He is the image of the invisible God, the firstborn of all creation. For in him were created all things in heaven and on earth, the visible and the invisible … all things were created through him and for him. He is before all things, and in him all things hold together. He is the head of the body, the church. He is the beginning, the firstborn from the dead, that in all things he himself might be preeminent. (Colossians 1:15-18)
For in him all the fullness was pleased to dwell, and through him to reconcile all things for him, making peace by the blood of his cross [through him], whether those on earth or those in heaven. And you who once were alienated and hostile in mind because of evil deeds he has now reconciled in his fleshly body through his death, to present you holy, without blemish, and irreproachable before him. (Colossians 1:19-22)
“To reconcile all things … ” Now let’s unpack that word. To “reconcile” means to restore or reunite relations, meaning that there was apparently already a relationship of intimacy planned in the first place! And clearly Jesus was present there, “before all things,” including our sin, “and in him all things hold together.”
In Ephesians, St. Paul writes, “Blessed be the God and Father of our Lord Jesus Christ … He chose us in him, before the foundation of the world, to be holy and without blemish before him. In love he destined us for adoption to himself through Jesus Christ, in accord with the favor of his will, for the praise of the glory of his grace that he granted us in the beloved” (Ephesians 1:3-6).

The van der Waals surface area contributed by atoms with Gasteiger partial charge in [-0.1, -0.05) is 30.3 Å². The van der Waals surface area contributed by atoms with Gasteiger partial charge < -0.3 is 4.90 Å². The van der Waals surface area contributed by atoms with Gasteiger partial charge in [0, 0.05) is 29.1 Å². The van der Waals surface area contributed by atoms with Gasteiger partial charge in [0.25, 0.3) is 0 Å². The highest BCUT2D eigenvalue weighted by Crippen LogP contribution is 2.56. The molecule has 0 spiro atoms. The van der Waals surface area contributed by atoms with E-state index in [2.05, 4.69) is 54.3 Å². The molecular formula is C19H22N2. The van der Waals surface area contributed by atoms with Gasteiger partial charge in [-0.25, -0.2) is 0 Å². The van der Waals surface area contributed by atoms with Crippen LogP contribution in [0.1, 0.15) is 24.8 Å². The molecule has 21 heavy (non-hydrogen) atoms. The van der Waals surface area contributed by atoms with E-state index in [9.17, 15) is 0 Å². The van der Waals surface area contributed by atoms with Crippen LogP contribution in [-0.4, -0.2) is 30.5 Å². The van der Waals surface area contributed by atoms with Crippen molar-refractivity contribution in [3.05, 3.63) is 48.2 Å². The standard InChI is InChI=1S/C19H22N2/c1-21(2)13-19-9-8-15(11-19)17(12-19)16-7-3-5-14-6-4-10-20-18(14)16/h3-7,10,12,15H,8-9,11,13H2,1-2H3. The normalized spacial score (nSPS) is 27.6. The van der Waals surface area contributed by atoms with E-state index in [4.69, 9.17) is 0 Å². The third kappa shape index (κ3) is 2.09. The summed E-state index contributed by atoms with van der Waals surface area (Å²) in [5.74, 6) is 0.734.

Are we seeing a theme here? “In love he destined us for adoption … ” Where’s the sin, the “woe is me,” the darkness? Apparently this God of Love was already and eternally madly in love with us enough to want to plan ahead, pierce the veil, come and love us regardless of our future rejections, denials, and disobedient hearts! Some speculate that this might have been one of the reasons for Lucifer’s rejection of God; he foresaw that God would become flesh, lowering himself for the love he bore his creatures, and Satan thought himself above all of that.
Eros is part of God’s very Heart: the Almighty awaits the ‘yes’ of his creatures as a young bridegroom that of his bride.… On the Cross, God’s eros for us is made manifest. Eros is indeed … that force which ‘does not allow the lover to remain in himself but moves him to become one with the beloved.’ Is there more ‘mad eros’ … than that which led the Son of God to make himself one with us even to the point of suffering as his own the consequences of our offenses? (Benedict XVI, Lenten Message 2007).
The Passion of the Christ was, it would seem, not merely a plan to “save us from our sins” as it was a way, because of our sin, to show us to what incredible depths this crazy love would go. “Father, they are your gift to me. I wish that where I am they also may be with me, that they may see my glory that you gave me, because you loved me before the foundation of the world” (John 17:24).
What a change this could bring about in us personally, this coming to realize that God may have come to us in Jesus even had we never sinned, simply because he loves us and desires union with us! We might finally come to realize how his love takes our eyes off of our own shame and into his Beauty; away from our ceaseless navel-gazing at our sins and into the gaze of his everlasting love! For in the end, in his deepest identity, God is Love, and so we in our deepest core, are loved. That’s a scandalous beauty. The scandalous beauty that led our God to become man!
Flickr image by Waiting for the Word